By Jeff Brumley
Two years ago, Second Baptist Church in Liberty, Mo. gambled that two cartoon cows would help foster a culture of generosity and transform stewardship in the congregration.
It might sound crazy, but it worked, resulting in a new two-year budget cycle that draws from a single account for expenditures and, some church members say, boosts congregational buy-in for everything from maintenance to mission trips.
“If people can feel that the time and money they are giving is making an impact around the world, that gets them excited,” said Jason Edwards, senior pastor at Second Baptist.
Some church members welcomed the idea as a way to break the crisis-to-crisis cycle of capital campaigns.
“This isn’t about these one-time campaigns, but where is stewardship in my faith-walk and what does it mean to be a Christian?” said Eric Zahnd, a leader of the new stewardship approach at the church and Platte County prosecuting attorney.
In search of a game-changer
But getting to such acceptance took some doing.
Edwards was called to the church nearly six years ago, partly with the understanding he would quickly initiate a debt campaign to retire the note on a $1.9 million renovation that had just been completed.
“I held off,” Edwards said. “I thought we could be more strategic.”
And be more giving.
“We needed to work on creating a culture of generosity,” he said. “It isn’t that we were stingy, but thrifty.”
Edwards discerned other needed changes, as well, including how spending priorities were determined. The church also needed to fully consider its mission in the community and world. Once determined, those things would inspire stewardship, he believed.
“We really needed to do something that would change the game for us in terms of giving,” he said.
But what that something was wasn’t all that clear.
‘Give me some leeway’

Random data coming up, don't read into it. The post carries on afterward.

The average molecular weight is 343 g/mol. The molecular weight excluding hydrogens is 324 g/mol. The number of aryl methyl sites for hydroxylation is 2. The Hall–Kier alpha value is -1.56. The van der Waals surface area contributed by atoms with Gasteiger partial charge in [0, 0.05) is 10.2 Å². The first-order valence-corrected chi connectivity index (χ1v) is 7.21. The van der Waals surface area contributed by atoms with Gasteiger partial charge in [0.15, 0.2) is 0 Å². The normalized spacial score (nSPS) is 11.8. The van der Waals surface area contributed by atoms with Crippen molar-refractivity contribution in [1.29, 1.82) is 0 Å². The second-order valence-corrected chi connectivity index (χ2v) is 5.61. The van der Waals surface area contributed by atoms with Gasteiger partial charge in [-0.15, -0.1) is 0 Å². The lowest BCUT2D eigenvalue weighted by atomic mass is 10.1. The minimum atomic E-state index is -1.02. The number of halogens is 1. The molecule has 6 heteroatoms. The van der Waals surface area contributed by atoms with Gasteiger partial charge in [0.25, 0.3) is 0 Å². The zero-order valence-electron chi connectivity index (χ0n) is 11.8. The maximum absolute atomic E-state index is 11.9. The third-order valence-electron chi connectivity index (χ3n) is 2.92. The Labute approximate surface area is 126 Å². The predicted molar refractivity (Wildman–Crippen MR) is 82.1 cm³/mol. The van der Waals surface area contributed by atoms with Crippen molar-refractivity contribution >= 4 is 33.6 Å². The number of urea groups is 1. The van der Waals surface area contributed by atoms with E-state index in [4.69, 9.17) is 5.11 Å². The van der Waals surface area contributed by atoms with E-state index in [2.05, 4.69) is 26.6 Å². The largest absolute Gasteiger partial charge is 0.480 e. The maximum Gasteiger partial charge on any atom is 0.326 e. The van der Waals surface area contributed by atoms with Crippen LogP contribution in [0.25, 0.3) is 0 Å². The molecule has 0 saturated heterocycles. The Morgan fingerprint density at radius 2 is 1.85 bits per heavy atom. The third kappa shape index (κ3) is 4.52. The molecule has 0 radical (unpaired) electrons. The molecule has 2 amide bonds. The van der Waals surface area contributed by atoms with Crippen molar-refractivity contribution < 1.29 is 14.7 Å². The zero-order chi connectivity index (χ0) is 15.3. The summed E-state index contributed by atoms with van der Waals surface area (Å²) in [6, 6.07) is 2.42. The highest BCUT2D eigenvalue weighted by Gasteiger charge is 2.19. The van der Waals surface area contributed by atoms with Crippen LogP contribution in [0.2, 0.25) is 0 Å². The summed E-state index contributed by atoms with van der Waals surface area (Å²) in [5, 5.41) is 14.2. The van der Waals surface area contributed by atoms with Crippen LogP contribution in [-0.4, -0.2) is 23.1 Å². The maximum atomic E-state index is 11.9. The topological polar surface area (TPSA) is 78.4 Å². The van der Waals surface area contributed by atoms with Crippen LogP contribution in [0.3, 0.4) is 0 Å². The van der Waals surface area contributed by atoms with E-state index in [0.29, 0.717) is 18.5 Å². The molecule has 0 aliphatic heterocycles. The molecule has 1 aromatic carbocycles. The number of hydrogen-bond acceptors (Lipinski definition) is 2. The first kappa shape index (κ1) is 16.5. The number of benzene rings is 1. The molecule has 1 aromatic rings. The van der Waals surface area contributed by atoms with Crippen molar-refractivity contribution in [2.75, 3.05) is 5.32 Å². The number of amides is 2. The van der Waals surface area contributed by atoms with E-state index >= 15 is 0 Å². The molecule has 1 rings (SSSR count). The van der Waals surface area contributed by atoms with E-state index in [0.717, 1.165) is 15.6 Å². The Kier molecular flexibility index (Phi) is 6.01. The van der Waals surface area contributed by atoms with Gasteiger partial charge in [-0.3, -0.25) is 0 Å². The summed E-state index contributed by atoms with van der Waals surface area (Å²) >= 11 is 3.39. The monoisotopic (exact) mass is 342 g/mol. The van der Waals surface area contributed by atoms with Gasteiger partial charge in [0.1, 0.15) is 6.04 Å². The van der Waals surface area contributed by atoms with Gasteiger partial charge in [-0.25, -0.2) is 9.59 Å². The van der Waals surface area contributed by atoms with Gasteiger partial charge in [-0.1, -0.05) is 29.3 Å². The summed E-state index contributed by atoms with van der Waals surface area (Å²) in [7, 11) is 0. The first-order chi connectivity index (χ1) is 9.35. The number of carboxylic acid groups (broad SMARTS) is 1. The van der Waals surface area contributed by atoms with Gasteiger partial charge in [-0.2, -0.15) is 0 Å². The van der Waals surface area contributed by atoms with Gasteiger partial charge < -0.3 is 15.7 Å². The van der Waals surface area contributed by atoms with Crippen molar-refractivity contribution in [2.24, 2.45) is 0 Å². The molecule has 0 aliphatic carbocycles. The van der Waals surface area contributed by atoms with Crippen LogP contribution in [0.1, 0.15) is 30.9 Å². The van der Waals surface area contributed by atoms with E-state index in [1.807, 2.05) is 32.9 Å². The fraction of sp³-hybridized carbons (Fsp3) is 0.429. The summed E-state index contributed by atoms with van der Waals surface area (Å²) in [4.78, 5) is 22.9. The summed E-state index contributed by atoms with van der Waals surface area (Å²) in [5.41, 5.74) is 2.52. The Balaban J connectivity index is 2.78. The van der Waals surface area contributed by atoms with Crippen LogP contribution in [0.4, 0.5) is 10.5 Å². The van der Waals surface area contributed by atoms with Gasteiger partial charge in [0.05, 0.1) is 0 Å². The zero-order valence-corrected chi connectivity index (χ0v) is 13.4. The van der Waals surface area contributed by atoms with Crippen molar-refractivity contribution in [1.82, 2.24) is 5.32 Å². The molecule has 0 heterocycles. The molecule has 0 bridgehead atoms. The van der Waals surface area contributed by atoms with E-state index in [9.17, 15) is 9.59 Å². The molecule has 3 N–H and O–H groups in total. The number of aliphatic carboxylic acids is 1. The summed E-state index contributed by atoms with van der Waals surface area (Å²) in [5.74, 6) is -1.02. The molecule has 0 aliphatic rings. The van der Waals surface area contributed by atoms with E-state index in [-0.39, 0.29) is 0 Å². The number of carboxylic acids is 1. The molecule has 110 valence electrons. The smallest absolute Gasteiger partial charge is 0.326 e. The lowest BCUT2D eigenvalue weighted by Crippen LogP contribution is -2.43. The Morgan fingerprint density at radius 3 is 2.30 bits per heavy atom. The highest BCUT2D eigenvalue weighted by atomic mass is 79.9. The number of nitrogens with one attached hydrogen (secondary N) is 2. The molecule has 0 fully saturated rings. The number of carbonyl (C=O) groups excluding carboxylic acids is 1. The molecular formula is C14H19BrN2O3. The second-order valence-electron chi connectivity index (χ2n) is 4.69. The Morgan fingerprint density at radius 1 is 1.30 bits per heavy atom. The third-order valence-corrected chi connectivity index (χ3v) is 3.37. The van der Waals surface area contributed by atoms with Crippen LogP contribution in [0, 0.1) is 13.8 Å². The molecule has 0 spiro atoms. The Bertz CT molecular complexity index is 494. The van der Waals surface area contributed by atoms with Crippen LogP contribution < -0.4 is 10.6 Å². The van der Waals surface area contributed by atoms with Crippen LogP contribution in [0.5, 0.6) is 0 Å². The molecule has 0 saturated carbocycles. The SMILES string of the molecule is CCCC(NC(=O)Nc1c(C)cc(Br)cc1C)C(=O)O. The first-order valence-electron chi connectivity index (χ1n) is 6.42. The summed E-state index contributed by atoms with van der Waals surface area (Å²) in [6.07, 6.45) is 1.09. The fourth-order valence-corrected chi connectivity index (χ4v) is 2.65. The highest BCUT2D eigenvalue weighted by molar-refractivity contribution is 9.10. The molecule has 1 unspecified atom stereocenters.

Clarity came quickly when Edwards met with consultants, one of whom suggested the “one fund” or “single fund” fundraising approach long popular with colleges and universities. It features merging various fundraising appeals into a single initiative built around a single account to be used for all ministries.
It was a radical idea for the church, and some at Second Baptist were still more focused on getting out of a remaining $300,000 in renovation debt.
“I said give me some leeway on this and I’ll get the debt paid off, too,” Edwards said.
He got that leeway and with it adopted the one-fund approach, while abandoning the annual stewardship cycle in favor of a 24-month fundraising initiative called Catalyst.
Traditionally, the church operated on an $800,000 annual budget, plus whatever special financial appeals were necessary. With Catalyst, Second Baptist ministers and lay leaders launched a multi-level branding and fundraising campaign of $2.7 million for a two-year period.
Rather than urging the congregation to give for specific items, such as missions or maintenance, Catalyst assured those categories would be covered along with others from the single fund.
Designated giving is discouraged at Second Baptist, as are fundraisers for special projects.
“We have limited almost all fundraising opportunities outside of our Catalyst fund,” Edwards said.
‘We really branded it hard’